Of course good people can get elected. They take office all of the time. The higher the position, the more difficult to reach for a good person, but none the less, good people reach high office all of the time. Jimmy Carter, George McGovern, Mike Gravel.
Do we tend to elect egotistical, lying scoundrels? You bet. But sometimes the electorate makes a decent choice.
Keep on laughing America, until one day you suddenly realize it has turned from funny to very scary.
The young do not remember.
Foreign policy has been dominated by hawks for thirty years or so.
Satire isn't just funny, it's also critical. So, yeah, let's laugh until we puke, and then remember the witty criticisms of the smile producing satire next time we vote.
The foreign policy of empires in the history of empires has always been to expand and conquer when feasible, and go for "peace" or back down when threatened with a worthy adversary. Nobody in the international community has yet officially challenged US empire building with any force, and hey, all those troops we have on payroll might as well expand the empire while they're at it instead of being payed to sit here and train for nothing...
The problem I was trying to get at though is not that there's a problem with the message of satire, but there is a problem with the viewing audience.
So you are saying that it is better for soldiers to slaughter people rather than sit in peace? That's a tough sell, Pangloss.
The US has been challenged - Islamic extremism. Personally, I'd like to see the challenge to US imperialism come from within, from the citizens of the United States.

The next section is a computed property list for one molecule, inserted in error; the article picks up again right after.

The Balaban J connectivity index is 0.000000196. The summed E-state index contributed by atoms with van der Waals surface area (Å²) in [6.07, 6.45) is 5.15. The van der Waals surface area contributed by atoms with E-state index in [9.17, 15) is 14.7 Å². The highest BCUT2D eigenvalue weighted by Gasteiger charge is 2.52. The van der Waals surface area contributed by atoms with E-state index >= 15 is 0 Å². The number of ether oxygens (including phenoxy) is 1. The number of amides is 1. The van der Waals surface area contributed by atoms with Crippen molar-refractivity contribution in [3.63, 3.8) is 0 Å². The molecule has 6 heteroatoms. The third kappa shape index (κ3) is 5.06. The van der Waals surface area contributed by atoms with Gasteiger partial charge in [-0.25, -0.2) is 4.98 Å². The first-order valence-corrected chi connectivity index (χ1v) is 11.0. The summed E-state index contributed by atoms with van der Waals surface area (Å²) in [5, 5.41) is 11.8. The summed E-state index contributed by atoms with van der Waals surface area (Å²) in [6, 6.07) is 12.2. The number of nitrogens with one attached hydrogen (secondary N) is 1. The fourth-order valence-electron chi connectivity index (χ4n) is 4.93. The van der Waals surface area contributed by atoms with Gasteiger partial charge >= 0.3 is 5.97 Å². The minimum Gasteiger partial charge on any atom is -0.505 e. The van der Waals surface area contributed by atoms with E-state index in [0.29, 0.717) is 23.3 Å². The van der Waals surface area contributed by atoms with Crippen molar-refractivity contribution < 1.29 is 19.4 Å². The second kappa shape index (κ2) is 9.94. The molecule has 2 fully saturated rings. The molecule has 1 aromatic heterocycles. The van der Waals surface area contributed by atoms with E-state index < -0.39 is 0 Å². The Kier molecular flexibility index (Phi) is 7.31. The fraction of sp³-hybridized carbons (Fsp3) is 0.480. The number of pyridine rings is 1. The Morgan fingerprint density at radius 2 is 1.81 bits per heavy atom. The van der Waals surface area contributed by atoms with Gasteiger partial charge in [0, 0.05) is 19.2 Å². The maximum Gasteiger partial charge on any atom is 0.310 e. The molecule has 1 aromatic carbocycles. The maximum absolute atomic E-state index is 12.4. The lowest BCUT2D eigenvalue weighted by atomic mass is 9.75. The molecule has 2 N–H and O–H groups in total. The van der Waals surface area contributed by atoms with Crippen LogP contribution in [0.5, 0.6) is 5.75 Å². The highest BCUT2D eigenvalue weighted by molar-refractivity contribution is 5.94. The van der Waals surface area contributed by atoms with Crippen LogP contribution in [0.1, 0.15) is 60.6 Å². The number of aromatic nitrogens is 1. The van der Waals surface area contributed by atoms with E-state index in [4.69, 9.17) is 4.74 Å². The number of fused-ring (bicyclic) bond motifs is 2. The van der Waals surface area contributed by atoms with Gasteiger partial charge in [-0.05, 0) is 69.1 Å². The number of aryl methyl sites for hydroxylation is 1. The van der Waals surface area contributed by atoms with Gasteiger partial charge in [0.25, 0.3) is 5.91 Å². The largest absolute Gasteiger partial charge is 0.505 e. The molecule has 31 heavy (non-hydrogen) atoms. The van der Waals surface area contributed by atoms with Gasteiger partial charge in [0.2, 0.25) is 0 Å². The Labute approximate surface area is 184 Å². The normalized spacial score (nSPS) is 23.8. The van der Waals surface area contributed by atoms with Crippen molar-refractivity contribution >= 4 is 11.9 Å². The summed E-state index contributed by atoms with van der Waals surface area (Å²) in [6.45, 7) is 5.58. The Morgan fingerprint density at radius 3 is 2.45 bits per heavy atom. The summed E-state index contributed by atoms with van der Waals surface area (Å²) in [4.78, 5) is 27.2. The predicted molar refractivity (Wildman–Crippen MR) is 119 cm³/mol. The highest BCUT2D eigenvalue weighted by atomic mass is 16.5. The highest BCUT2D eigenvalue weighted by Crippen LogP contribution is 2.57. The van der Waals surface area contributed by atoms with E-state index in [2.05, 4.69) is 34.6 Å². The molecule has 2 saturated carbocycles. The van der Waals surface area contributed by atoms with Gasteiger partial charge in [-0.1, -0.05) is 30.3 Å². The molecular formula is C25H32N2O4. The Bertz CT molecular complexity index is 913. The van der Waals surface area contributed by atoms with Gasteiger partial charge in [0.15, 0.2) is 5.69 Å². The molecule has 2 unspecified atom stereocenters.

Oh no, I am not trying to sell anything here, or to say that it is a good thing for soldiers to be slaughtering instead of training. But it does arguably make some economic sense, and if viewed from the collective, immoral eyes of "the state", it is doing good for the empire. Whether it is good or bad from an absolute standpoint is not what I'm getting at, but that the people who collectively make up "the state" have reasoned it to be a productive policy. These people do not consider absolute justice, but merely the will of the state (expand).
Islamic extremism is not a real challenge. It's like an amateur from Joe Blow's Gym stepping into the ring with Mike Tyson (in the 90s) and trying to make him flinch before getting KO'd. The islamic extremist threat has been hyped up to garner support for our war in the middle east. They might launch a few devastating attacks on us, but the net effect is that their actions do not affect our power.
Even from a purely economic perspective, I do not see the benefit. Either we deploy troops, which costs an immense amount of money, or we disband them which saves an immense amount of money. Considering the massive US deficit and national debt, saving some money sounds prudent.
I disagree. I think the fact that our leaders used Islamic extremism as a way to scare the people into consenting to war is just greater evidence that Islamic extremism is a real threat. The extremist leaders understand that the US will not be defeated in a military fashion by their lose, underground network. Instead, their strategy is to ruin the US financially, which will effectively eliminate the ability of the US to engage in the sort of foreign policy the extremists despise: US pressure in their region of the world, both military and economic pressure.
Hmm. Even though hundreds of trillions of dollars worth of valuable oil lies beneath the dirt of Iraq? If we can control that oil supply with our puppet Iraqi govt., it doesn't matter how expensive the war is--the economic benefit is there. On the other hand, consider the consequences of pulling out and giving that control up to whatever band of fighters steps in to take it over when we leave.